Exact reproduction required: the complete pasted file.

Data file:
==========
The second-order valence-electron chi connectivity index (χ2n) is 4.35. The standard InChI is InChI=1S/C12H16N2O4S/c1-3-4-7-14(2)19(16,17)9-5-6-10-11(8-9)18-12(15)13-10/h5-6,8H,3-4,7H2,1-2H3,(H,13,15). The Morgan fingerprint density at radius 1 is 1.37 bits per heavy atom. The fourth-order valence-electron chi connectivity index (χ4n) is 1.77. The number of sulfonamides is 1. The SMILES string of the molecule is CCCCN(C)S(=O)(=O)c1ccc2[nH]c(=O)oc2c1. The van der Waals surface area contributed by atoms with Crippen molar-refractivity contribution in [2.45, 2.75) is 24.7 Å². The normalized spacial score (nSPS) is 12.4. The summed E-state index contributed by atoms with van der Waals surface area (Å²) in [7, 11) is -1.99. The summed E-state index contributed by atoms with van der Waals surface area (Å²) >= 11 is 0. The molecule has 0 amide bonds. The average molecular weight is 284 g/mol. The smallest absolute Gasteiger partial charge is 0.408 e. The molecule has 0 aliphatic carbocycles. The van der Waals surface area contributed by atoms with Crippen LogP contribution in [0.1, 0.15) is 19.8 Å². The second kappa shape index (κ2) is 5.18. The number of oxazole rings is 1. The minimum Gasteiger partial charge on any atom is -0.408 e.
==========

The second-order valence-electron chi connectivity index (χ2n) is 4.35. The standard InChI is InChI=1S/C12H16N2O4S/c1-3-4-7-14(2)19(16,17)9-5-6-10-11(8-9)18-12(15)13-10/h5-6,8H,3-4,7H2,1-2H3,(H,13,15). The Morgan fingerprint density at radius 1 is 1.37 bits per heavy atom. The fourth-order valence-electron chi connectivity index (χ4n) is 1.77. The number of sulfonamides is 1. The SMILES string of the molecule is CCCCN(C)S(=O)(=O)c1ccc2[nH]c(=O)oc2c1. The van der Waals surface area contributed by atoms with Crippen molar-refractivity contribution in [2.45, 2.75) is 24.7 Å². The normalized spacial score (nSPS) is 12.4. The summed E-state index contributed by atoms with van der Waals surface area (Å²) in [7, 11) is -1.99. The summed E-state index contributed by atoms with van der Waals surface area (Å²) >= 11 is 0. The molecule has 0 amide bonds. The average molecular weight is 284 g/mol. The smallest absolute Gasteiger partial charge is 0.408 e. The molecule has 0 aliphatic carbocycles. The van der Waals surface area contributed by atoms with Crippen LogP contribution in [0.1, 0.15) is 19.8 Å². The second kappa shape index (κ2) is 5.18. The number of oxazole rings is 1. The minimum Gasteiger partial charge on any atom is -0.408 e.